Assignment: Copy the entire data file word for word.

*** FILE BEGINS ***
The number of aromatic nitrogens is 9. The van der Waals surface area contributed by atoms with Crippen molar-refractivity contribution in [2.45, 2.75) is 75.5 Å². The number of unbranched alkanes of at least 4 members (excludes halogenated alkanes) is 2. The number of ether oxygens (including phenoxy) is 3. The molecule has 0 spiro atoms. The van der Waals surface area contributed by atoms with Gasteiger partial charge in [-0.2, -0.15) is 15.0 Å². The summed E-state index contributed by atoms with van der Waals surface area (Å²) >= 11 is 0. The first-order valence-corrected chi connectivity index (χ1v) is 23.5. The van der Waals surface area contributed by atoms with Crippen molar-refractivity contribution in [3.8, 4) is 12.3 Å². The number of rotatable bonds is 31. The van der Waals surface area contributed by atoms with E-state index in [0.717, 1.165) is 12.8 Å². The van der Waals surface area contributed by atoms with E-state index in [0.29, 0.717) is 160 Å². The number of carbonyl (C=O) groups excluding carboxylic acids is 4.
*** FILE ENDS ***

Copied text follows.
The number of aromatic nitrogens is 9. The van der Waals surface area contributed by atoms with Crippen molar-refractivity contribution in [2.45, 2.75) is 75.5 Å². The number of unbranched alkanes of at least 4 members (excludes halogenated alkanes) is 2. The number of ether oxygens (including phenoxy) is 3. The molecule has 0 spiro atoms. The van der Waals surface area contributed by atoms with Gasteiger partial charge in [-0.2, -0.15) is 15.0 Å². The summed E-state index contributed by atoms with van der Waals surface area (Å²) >= 11 is 0. The first-order valence-corrected chi connectivity index (χ1v) is 23.5. The van der Waals surface area contributed by atoms with Crippen molar-refractivity contribution in [3.8, 4) is 12.3 Å². The number of rotatable bonds is 31. The van der Waals surface area contributed by atoms with E-state index in [0.717, 1.165) is 12.8 Å². The van der Waals surface area contributed by atoms with E-state index in [0.29, 0.717) is 160 Å². The number of carbonyl (C=O) groups excluding carboxylic acids is 4.